Snapchat Speed Filter Blamed for 107-MPH Crash

Passenger suffered permanent brain damage
April 28, 2016 Updated: April 28, 2016

Christal McGee, 18, is being sued for allegedly crashing her car while playing with Snapchat’s “speed” filter, leaving a passenger in another car severely injured with brain damage.

In the September 2015 crash, lawyers suing her have alleged that she continued to use Snapchat while she was taken to the hospital by paramedics.

She wrote that she was “lucky to be alive.”

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McGee and Snapchat are both being named in the lawsuit filed in Spalding County, Georgia, by Wentworth and Karen Maynard, CNN reported on Wednesday. Wentworth, the plaintiff, was merging onto a four-lane highway when his car was hit “so violently it shot across the left lane into the left embankment,” his lawyers said. 

“McGee wanted to post an image of herself going fast. She argued that she was, ‘Just trying to get the car to 100 miles per hour to post it on Snapchat,'” the lawyers said.

She apparently hit 113 mph on the Snapchat filter, they said. When the cars collided, the speed was 107 mph, in a 55 mph speed zone. Wentworth suffered a severe traumatic brain injury.

The app awards a “trophy” to people who post pictures showing off their speed.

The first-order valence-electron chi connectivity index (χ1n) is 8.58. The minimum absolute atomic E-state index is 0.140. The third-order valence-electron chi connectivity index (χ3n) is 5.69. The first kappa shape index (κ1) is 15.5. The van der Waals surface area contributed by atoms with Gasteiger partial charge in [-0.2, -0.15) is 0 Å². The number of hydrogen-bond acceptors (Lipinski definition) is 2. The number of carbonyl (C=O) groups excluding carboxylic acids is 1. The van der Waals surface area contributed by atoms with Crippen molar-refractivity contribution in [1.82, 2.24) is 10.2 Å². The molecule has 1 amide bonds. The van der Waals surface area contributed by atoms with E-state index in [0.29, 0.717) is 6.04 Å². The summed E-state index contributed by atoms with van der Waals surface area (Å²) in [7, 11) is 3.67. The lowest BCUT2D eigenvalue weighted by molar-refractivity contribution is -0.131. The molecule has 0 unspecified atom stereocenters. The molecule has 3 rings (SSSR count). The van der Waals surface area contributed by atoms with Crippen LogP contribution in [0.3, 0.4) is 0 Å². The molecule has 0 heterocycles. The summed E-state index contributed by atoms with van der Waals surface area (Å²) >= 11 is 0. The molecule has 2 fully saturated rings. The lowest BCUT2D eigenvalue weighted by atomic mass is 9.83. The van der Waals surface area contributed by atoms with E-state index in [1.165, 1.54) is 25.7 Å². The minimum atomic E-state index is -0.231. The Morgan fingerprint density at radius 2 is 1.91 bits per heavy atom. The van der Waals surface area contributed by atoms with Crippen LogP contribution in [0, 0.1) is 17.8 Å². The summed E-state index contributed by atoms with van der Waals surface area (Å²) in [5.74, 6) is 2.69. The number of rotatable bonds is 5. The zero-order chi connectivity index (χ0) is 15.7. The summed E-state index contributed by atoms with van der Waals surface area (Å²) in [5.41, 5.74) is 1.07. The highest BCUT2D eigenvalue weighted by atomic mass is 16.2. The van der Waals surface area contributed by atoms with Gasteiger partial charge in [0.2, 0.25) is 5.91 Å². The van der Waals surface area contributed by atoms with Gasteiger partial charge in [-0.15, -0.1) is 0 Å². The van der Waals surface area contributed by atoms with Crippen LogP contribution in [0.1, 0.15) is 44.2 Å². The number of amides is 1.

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The Snapchat filter “facilitated McGee’s excessive speeding” and it “distracted” her before the crash, the lawsuit said, according to the New York Daily News.

“We’ll see to it that Christal McGee is held responsible, but we also want to see Snapchat held responsible,” T. Shane Peagler, an attorney for Maynard, said in a statement.

“This is a product liability case because Snapchat put something very dangerous in the marketplace without any warnings or safeguards, and basically said, whatever happens, happens.”

A spokesperson Snapchat told BuzzFeed News said the app discourages people from using the speed filter while driving.

“No Snap is more important than someone’s safety,” the spokesperson told the website. “We actively discourage our community from using the speed filter while driving, including by displaying a ‘Do NOT Snap and Drive’ warning message in the app itself.”

(H/T – Distractify)